ORAL HEALTH COMPLICATIONS
What happens in the mouth when an individual has a GI disorder, nutritional problems and other complications that can impact oral health?
A common denominator for health in general is good nutrition for the adequate distribution of vitamins and minerals to every area and organ of the body. This is a serious and chronic challenge with patients suffering gastrointestinal diseases.
Why is nutrition so important for the mouth?
Good nutrition is paramount for growth, development, and function of the teeth and tissues of the mouth. Nutrition is also our primary defense against illness and infectious diseases. With GI disorders, there are often significant losses of essential vitamins needed for oral health.
Some examples of oral complications related to vitamin deficiencies are the following:
- Vitamins D and A are extremely important for the salivary glands. Without an adequate amount of these vitamins, the glands can suffer atrophy. Some medications can adversely affect the salivary glands resulting in “dry mouth” which is in itself a serious problem in oral health.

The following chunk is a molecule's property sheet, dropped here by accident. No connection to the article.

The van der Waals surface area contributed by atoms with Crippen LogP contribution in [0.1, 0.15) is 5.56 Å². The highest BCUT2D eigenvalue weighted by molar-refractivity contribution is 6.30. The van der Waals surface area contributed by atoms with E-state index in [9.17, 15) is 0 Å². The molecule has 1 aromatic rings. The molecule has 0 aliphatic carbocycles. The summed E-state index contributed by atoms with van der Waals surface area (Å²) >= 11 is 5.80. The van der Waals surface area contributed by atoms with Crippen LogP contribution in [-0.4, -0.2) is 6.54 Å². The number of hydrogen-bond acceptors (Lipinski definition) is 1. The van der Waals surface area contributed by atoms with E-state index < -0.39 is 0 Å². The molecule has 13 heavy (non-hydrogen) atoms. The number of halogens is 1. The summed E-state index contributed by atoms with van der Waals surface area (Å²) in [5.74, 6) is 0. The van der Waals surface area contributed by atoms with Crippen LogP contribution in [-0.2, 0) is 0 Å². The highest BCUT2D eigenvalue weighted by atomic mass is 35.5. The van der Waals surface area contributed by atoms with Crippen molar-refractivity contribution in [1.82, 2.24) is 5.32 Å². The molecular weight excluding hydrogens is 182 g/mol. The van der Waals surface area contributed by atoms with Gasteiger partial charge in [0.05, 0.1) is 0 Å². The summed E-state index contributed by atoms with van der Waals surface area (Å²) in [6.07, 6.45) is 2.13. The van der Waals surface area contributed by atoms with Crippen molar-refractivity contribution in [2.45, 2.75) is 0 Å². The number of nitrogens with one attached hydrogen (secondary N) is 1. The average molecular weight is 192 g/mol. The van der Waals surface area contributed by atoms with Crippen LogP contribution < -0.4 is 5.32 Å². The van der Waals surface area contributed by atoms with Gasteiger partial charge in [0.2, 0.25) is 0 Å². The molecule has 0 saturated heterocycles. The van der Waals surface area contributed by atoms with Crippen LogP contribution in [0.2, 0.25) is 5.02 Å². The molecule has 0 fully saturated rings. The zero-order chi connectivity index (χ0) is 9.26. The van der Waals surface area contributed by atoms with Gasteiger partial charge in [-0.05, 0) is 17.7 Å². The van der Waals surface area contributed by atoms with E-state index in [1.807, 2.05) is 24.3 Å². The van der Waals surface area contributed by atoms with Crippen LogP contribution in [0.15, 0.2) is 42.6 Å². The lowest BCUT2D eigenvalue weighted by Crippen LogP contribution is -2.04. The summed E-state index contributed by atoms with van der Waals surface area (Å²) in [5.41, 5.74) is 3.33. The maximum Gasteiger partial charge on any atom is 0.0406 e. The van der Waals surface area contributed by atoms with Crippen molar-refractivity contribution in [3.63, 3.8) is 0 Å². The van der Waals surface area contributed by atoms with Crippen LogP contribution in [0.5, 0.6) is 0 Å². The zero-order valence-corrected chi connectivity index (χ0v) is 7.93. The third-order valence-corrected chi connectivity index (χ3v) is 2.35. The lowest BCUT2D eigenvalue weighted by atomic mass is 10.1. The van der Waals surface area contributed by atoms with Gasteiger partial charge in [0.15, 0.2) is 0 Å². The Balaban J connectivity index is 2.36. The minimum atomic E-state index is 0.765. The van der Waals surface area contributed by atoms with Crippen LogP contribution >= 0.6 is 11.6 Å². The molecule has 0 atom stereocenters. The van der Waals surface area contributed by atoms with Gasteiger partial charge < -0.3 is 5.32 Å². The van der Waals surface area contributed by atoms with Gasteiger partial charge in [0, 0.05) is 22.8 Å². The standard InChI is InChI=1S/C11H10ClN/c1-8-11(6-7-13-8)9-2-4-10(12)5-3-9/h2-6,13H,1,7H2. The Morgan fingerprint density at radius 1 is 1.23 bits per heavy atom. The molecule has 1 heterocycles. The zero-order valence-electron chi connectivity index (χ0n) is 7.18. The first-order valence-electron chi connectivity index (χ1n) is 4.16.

- Calcium is essential for bone density. Healthy bones are required to hold your teeth in place. The upper and lower jaws are the foundation with which your teeth are mounted. The result of severe calcium deficiencies in the mouth is the loss of teeth. The bones supporting the teeth reabsorb and shrink reducing the ability to hold or retain the teeth. It also causes the breakdown of the tooth density as well.
- Vitamin C is important for the health of the connective tissue of the gums and mucosa of the mouth. Other vitamins such as zinc, omega 4 fats and folic acid are important to help lower disease.
Malnutrition does not cause periodontal disease, but it does contribute to it. A study has surfaced that found severely nutritionally deficinet starving children in Africa with periodonal disease. This leads some scientists to believe that malnutrition contributes to periodontal disease.
Poor nutrition affects the immune syseems, which means it impairs the ability to help combat infections. If periodontal disease is present, it will be difficult to treat and control.